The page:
6. The Art of Organization
Do you ever had a nightmare of a colleague who just wouldn’t organize their things on the desk? Organization is one of the most common skills lacking in people. To my dismay, my husband never puts the shoes and towels back in their place. I have to remind him every single time! By the age 12, children should learn the art of organization. It is a problem-solving strategy.
Teach them to place the shoes in their proper spot, organize their closet and toys and neatly stack the books on the shelf. Another important aspect that comes under organization is time management. Completing homework before deadlines and reaching school on time are the basic steps. Punctuality comes in basic etiquette; arriving fashionably late to parties isn’t always polite.Organization is one of the most common skills lacking in people. Click To Tweet
7. Managing Budget
I have never been good at saving money. The day I receive money is the day I decide to splurge. You can imagine how the rest of the month must go. Well, I am going to teach my son how to budget by asking him to manage his allowance.
Whenever a child demands a toy or a snack, ask whether they have enough money to buy. Take them along with you to do grocery and let them know the monthly expenses. Teach them the importance of savings and how it can help on a rainy day. Buy them a piggy bank for starters. It will encourage them to save some bucks!
8. Basic First-aid
Children love to play around and are prone to little cuts and injuries. Teach them the basic steps of first-aid such as treating a wound, applying antiseptic and antibiotic ointment, and putting on bandages.
They must know how to handle things until further help arrives or when someone is able to help. Make sure they don’t freak out when they see blooding oozing from a wound. Also, remind them to let any adults know if they had a cut, at school, at home or anywhere no matter how small.Does your child know how to treat a wound? Click To Tweet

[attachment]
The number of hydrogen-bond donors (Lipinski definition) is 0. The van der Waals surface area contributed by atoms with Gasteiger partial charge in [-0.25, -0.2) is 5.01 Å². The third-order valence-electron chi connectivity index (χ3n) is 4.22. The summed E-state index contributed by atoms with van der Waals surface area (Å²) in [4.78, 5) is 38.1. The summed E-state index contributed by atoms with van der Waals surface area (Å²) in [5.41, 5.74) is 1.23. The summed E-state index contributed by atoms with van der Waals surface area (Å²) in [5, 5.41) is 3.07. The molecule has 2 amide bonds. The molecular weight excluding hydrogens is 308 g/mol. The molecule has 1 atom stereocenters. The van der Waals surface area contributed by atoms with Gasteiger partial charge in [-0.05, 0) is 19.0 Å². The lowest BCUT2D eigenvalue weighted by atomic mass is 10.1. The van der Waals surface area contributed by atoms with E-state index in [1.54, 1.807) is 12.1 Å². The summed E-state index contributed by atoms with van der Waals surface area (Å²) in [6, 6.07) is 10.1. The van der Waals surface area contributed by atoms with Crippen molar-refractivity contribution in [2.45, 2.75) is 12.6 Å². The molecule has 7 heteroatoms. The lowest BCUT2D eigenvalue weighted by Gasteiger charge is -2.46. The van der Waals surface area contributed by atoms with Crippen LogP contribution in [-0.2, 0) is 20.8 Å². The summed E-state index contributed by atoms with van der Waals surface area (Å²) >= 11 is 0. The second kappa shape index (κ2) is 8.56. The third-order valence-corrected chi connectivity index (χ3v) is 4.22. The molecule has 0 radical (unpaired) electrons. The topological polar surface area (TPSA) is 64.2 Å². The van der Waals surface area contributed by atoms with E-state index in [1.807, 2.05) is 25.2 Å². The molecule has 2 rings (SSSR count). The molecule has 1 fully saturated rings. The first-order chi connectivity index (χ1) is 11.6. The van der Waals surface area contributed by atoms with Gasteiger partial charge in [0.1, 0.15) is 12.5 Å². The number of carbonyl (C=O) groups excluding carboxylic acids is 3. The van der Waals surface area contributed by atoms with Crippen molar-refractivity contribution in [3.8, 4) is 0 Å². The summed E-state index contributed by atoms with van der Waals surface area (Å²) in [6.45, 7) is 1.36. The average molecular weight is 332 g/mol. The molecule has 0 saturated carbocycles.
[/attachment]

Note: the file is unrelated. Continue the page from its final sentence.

9. Learning to Navigate
We were taught how to read maps and use the compass in school. But you can start them young by drawing a basic map of your house and ask them to find hidden treasures as a game. They will then learn to not only read the map but be able to navigate themselves to the different location in the house. To make it more exciting, if the space allows it, use the garden or local park.
With modern gadgets such as smartphones and GPS, all you need when it comes to getting directions is to ask, but being able to decide which is the best way, have a sense of direction, knowing where you are and being able to plan and visualise your route to the destination is a skill you need for life.
You may enjoy cooking for your kid right now. But I tell you, when they are in mid-20s and still want you to serve breakfast and dinner, it wouldn’t be peachy at all. Don’t take me wrong. I am not asking you force your child to make their own meals. However, a little help here and there can go a long way.
If you think there are other skills that every 12 years old ought to know, please help by sharing them here. We would love to hear from you.
Edited by Samuel Tan